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Greek Easter Sweet Bread

09 April 2015 / 15:04:31  GRReporter
4639 reads

Danielle Lachana

 

This sweet yeast Easter bread, known as ''Tsoureki'' in Greek, is served on Easter Sunday, to break the fasting for Lent. Its particular taste is given by the use of Mahlepi (ground wild cherry seed kernels)

 

and Mastic (the sap of the Mastic tree native to the island of Chios - dried into resin 'tears'). For more on mastic see http://www.grreporter.info/en/mastic_ice_cream/11452.

Both Mahlepi and Mastic can also be found ready ground, but for the best taste pound your own to a powder*. Do not worry if you cannot find these products, or if you do not like the taste, they can be substituted by finely grated lemon or orange rind, and/or 1 tsp vanilla essence. (Ground fennel seeds, or anise seeds are also often used). 

Tsoureki is traditionally made on Holy Thursday - which is also the regular egg-dying day. Its  traditional look comes from it being braided (plaited), with one, or more, red-dyed**, hard-boiled eggs inserted in the braid. To avoid the red-dye staining the bread during cooking, insert ordinary raw (or hard-boiled) eggs in the braid and replace them with red-ones in the cooked, completely cooled bread.

If using dried yeast, types and strengths can vary so follow packet instructions regarding quantities.

Allow enough time to make this recipe, bearing in mind the amount of time required for the three risings. True, there are quicker methods but the traditional one produces a more authentic textured Tsoureki - and it is worth the extra effort to truly celebrate Easter, which for the Greeks is the most important time of the year.

***

 

RECIPE

 

METHOD

In a medium-sized bowl, heat the 200 ml milk until just warm (between 32o C and 38o C [90o F - 100F],  if you have a cooking thermometer). Do not overheat, or it will 'kill' the yeast and the bread will not rise.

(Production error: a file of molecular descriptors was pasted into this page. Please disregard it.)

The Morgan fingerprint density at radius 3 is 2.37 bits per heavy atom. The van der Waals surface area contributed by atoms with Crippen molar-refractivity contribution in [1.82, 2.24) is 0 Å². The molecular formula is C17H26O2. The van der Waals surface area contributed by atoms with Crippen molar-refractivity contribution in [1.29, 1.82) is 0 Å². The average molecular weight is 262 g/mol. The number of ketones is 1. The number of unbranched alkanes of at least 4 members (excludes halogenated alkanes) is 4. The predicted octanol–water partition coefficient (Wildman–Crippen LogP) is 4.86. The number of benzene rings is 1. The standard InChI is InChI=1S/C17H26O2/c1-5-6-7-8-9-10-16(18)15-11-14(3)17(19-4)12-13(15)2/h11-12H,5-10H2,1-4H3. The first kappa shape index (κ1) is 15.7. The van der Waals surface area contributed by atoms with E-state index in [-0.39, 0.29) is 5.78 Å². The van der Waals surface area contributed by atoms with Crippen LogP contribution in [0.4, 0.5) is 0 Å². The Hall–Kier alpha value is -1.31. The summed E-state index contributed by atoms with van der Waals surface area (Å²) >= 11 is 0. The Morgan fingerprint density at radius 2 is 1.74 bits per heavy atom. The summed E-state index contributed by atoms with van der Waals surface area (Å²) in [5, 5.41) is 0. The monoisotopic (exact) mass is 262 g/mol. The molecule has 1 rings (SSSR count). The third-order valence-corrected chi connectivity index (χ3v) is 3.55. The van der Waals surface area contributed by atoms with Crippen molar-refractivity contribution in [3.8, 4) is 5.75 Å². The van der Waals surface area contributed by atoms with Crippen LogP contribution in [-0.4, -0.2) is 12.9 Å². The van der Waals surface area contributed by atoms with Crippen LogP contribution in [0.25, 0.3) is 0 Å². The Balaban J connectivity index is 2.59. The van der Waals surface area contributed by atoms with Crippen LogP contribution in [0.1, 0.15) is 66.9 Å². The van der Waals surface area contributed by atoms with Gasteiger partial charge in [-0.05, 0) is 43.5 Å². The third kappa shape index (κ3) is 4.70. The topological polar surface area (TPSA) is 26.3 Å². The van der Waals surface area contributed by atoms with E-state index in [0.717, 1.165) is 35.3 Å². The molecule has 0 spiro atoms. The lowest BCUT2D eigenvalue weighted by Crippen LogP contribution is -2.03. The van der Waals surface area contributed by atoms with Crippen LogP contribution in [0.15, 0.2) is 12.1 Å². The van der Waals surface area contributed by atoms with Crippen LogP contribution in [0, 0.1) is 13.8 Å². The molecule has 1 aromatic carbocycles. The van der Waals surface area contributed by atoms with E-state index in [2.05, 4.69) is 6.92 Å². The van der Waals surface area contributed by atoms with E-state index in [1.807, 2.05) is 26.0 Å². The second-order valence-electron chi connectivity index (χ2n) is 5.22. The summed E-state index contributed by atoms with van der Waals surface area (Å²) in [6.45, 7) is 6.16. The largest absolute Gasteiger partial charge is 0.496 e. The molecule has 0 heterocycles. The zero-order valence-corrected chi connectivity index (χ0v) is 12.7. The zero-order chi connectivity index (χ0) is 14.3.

Dissolve the yeast, crumbled if fresh, in the milk. Add  60 g of the flour and mix until it forms a thickish paste, 'squashing' out any lumps. Cover the bowl with cling film (plastic wrap) and wrap it in a towel or blanket. Leave this 'starter' dough to rise in a warm, draft-free place (ideally between 27o C and 32o C [80o F - 90o F) until doubled in bulk - about 30 minutes to 1 hour (longer if in a cooler place).

The risen ''starter''

 

Sieve the remaining flour into a large bowl together with the salt. Add the melted butter, the mahlepi and mastic, or vanilla and/or lemon/orange rind. Add the eggs, sugar and the risen 'starter' dough and knead (easiest with a mixer dough hook) until all the ingredients are well combined (15 - 20 minutes)  and the dough is soft, a bit sticky and buttery. If it is too still too sticky, you can add a little extra flour, or a little melted butter if too dry.

Transfer to a lightly-greased large bowl.

Cover the bowl with cling film, wrap it completely in a towel or blanket, and leave, as above, in a warm, draft-free  place for 2 hours or longer, until risen and doubled in bulk.

Half-risen dough

Depending on the particular yeast used and the room temperature this could take up to 4 hours or more.

 

Fully-risen dough

 

 

Re-knead a little (preferably by hand) then divide into three equal pieces. On a sheet of baking parchment (greaseproof paper). roll the pieces into thick ''ropes''.

 

Pinch all 3 pieces together at one end to secure, then braid the ropes loosely to allow room for rising.

 

Entwine two or three red (or plain raw or hard-boiled eggs, to avoid staining as mentioned above) into the dough. Pinch the other end of the ropes together to secure the braid.

 

Transfer (together with the greaseproof paper, on to a baking sheet. Cover with a cloth, and leave in a warm place to rise again (about 1 - 1 ½hours) until well risen.

Lightly brush the top with the egg and milk glaze and sprinkle with the blanched, flaked almonds, pressing them in lightly.

 

Put the baking tray with the Tsoureki and baking parchment just below the centre of a preheated moderate  oven and bake at 170o C (325o F, Gas Mark 3) for around 30 - 45 minutes until golden-brown and easy to remove from the greaseproof paper. Cover loosely with foil if over-browning. The bread should sound hollow when tapped on the base.

Do not overbake as it can quickly dry out.

Cool on a wire rack.

When completely cooled, replace the oven-baked plain eggs with red ones. It is best not to eat the oven-baked eggs, as they may not be uniformly cooked and probably over-done!

Store the Tsoureki wrapped in a towel to keep it fresh for 3 - 4 days and prevent drying out.

 

Kalo Pascha! Happy Easter!

 

* Mastic can become inherently sticky so to prevent problems when you grind or pulverize it, first freeze it for about 15 minutes then add 2 tsp of the sugar to it. Put in a plastic bag and bash with a rolling pin or hammer, or grind in a pestle and mortar, to obtain a powder

 

** If you have not bought ready-dyed red eggs and wish to make your own - and if you cannot find the packaged red dye for eggs - , here is a link to a traditional dying method using onion skins!  http://greekfood.about.com/od/greekcookingtips/ht/redeggs.htm

Tags: Tsoureki Greek Easter Bread Dough Sweet Bread Mediterranean recipes Red eggs
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